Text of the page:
Just at the moment in 2004 when it seemed as though the trio she’d been playing with for eight years was about to break through, violinist and singer Elana James was thrown off course. The acclaimed Hot Club Of Cowtown was touring with Willie Nelson and Bob Dylan when Elana and her long-time musical partner and guitarist Whit Smith decided to split at tour’s end - and just like that, James was confronted with a startlingly indeterminate future.
“I had no idea of what I was going to do,” the young musician recalls. “I was in a completely desolate state—I was thinking of going to law school, or working at Target, or going back to wrangling horses.” Fortunately for James, the choice of what to do next turned out to be a no-brainer, at least in the short term. “First I got a call from Fred Foster inviting me to play twin fiddles with [Texas legend] Johnny Gimble on Willie Nelson’s next record—and then, before I had the chance to actually do it, I got a phone call asking me to play in Bob Dylan’s band. When I got that call, I was so ecstatic that I felt like God had reached down out of heaven and anointed me with a golden wand.”
James ended up doing two tours with Dylan, who gave her a prominent place in the show, but by the end of the first, she had already absorbed the most important lesson the experience had to offer. “One thing I realized when I was playing in Bob Dylan’s band was that what we were doing was what everyone is doing, just at a higher level,” she says. “You write some songs, you teach them to people, and then you tour around and play them for other people. He’s had unparalleled success, and he’s peerless in what he does, and yet he’s still off doing exactly the same thing as everyone else. That was a revelation to me. And it made me realize that if I started my own thing, there’s a lot of dignity in just doing it; you don’t have to worry about who you’re playing for, you don’t have to worry about how it’s received, you just have to do it.”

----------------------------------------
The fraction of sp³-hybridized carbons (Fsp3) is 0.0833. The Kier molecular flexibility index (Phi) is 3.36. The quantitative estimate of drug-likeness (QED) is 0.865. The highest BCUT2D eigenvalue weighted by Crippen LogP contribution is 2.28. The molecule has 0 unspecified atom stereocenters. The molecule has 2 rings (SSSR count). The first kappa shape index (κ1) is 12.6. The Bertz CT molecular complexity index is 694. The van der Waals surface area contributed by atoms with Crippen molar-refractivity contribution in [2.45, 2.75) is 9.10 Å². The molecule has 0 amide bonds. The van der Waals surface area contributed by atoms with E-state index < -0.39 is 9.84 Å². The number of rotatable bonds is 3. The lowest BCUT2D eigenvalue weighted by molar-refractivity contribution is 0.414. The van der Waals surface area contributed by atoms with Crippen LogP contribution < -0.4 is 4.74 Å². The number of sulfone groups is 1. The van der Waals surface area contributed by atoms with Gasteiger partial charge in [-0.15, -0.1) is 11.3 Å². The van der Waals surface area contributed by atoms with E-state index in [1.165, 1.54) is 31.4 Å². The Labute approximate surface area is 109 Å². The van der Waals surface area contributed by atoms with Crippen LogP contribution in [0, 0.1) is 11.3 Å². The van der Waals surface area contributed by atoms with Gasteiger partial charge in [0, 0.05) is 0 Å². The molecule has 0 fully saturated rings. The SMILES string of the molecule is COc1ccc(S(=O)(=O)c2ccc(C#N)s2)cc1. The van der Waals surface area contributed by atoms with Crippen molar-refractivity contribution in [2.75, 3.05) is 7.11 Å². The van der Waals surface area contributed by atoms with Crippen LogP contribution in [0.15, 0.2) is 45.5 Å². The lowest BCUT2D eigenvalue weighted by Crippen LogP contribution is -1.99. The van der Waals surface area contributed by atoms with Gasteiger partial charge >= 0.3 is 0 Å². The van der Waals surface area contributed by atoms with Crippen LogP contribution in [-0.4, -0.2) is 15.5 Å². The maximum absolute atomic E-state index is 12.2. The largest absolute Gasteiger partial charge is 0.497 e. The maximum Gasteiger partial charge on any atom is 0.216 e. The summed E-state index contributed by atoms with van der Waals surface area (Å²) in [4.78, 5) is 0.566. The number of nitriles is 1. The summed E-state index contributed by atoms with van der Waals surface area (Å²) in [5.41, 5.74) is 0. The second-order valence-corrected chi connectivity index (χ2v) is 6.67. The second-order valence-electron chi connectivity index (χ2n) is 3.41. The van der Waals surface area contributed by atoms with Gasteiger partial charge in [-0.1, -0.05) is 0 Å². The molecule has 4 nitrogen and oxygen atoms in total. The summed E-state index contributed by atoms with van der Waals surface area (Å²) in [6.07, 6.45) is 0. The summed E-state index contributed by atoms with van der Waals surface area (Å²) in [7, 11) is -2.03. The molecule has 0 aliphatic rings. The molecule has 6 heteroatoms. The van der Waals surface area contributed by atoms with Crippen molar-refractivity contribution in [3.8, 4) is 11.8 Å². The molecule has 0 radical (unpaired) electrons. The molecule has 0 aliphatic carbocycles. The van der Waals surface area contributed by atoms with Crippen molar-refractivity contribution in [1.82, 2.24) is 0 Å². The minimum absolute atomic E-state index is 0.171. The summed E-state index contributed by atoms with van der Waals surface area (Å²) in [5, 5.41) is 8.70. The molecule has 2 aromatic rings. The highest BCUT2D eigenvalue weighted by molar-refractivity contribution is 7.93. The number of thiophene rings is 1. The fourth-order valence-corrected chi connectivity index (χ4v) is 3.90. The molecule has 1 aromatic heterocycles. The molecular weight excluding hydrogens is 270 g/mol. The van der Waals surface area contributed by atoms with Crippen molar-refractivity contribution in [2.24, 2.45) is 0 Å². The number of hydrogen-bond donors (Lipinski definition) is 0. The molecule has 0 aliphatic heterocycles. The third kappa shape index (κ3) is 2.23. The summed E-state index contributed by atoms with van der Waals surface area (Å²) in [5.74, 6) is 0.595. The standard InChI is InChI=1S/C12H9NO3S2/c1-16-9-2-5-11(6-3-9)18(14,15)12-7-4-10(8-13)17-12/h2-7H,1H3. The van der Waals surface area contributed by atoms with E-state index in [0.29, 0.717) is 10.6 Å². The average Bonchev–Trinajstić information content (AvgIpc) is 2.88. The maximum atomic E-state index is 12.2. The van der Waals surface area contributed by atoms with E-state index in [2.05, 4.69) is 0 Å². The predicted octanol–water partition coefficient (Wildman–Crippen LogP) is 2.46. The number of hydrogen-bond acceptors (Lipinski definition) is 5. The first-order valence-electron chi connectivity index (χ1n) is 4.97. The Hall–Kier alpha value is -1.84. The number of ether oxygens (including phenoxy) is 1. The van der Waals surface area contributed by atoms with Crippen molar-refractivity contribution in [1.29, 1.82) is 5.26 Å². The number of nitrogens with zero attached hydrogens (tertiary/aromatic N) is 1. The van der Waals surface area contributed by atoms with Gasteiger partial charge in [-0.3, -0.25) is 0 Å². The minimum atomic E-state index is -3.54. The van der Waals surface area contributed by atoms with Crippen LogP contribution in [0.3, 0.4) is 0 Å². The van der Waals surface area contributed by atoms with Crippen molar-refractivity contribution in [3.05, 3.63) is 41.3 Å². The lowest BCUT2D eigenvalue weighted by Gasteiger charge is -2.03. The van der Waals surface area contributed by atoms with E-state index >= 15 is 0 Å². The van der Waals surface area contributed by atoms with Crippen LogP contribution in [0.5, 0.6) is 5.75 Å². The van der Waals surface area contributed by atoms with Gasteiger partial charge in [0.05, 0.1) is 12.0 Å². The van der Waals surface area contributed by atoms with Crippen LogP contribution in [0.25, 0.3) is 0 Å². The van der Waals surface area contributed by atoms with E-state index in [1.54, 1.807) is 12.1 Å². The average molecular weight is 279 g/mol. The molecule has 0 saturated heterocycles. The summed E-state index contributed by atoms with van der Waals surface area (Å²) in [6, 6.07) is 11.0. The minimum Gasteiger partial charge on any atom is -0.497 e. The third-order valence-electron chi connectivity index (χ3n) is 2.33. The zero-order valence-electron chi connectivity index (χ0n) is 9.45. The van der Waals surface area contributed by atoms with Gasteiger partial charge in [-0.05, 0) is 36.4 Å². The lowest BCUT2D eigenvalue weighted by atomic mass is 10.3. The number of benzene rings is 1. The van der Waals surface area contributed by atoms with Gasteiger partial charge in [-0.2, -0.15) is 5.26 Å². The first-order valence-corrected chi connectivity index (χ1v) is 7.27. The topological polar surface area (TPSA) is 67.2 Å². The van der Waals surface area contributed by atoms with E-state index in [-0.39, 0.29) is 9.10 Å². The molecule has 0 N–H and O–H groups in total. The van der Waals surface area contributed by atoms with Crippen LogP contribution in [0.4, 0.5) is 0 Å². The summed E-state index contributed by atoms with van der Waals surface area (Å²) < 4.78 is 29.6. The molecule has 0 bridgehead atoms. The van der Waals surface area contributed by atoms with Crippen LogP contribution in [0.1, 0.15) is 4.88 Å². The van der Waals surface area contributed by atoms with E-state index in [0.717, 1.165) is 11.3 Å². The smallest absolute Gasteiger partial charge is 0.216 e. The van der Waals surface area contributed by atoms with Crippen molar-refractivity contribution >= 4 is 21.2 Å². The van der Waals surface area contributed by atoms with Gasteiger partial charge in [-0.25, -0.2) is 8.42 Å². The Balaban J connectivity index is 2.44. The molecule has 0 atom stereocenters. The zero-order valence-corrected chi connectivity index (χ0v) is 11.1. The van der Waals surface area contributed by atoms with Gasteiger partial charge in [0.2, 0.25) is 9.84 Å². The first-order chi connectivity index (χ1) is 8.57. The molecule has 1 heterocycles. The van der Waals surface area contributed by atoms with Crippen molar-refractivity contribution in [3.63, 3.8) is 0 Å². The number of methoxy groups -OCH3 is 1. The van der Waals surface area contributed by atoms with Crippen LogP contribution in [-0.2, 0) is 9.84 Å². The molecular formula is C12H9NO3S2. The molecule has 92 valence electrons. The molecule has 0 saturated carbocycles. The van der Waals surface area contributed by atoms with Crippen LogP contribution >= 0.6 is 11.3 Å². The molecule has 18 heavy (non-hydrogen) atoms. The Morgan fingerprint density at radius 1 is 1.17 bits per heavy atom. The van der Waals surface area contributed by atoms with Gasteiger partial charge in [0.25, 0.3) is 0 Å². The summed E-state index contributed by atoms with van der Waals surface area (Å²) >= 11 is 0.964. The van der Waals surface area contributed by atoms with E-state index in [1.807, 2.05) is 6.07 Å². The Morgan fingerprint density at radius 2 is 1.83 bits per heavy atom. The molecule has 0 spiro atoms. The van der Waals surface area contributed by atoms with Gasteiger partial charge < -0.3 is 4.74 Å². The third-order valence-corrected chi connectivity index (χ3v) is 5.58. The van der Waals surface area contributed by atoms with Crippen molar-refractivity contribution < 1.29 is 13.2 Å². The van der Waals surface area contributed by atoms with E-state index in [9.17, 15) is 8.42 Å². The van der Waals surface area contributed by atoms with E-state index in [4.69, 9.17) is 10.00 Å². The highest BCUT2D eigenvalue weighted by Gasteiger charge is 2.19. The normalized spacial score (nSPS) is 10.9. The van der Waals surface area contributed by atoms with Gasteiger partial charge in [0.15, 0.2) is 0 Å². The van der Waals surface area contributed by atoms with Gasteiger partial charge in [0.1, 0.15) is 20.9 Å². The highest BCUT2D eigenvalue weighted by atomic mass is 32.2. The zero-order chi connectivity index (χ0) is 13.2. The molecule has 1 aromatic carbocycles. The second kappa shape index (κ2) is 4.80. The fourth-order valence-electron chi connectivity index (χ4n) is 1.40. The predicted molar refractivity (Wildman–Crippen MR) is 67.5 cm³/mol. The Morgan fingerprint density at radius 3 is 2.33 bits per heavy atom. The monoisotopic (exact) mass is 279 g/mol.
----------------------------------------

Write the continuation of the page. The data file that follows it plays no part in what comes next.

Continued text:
The end result—or, more precisely, the first fruits of that realization—can be heard on Elana James, a February 27, 2007 release, but the process of “just doing it” began, Elana recalls, more modestly. “I took the summer of 2005 off, which is something I’d never done before; usually the summer is the busiest season for a musician. I was amazed at how peaceful it was! I didn’t worry about putting a band together or getting dates for a while; I just wrote songs. And then, in the fall, I started recording.”
Thanks to another stint on the road with Dylan, the album took a while to complete, but you can’t tell from listening. Made with some of the best of Austin’s fabled swing and country players, and featuring a guest appearance on two instrumentals by Gimble, who came to the studio on his 80th birthday, Elana James is a seamless blend of old and new—the former represented by a half-dozen standards, the latter by an equal number of originals that explore new variations on the western swing and string jazz she loves, as well as by “All The World And I,” a shimmering, almost other-worldly song that marks a different direction.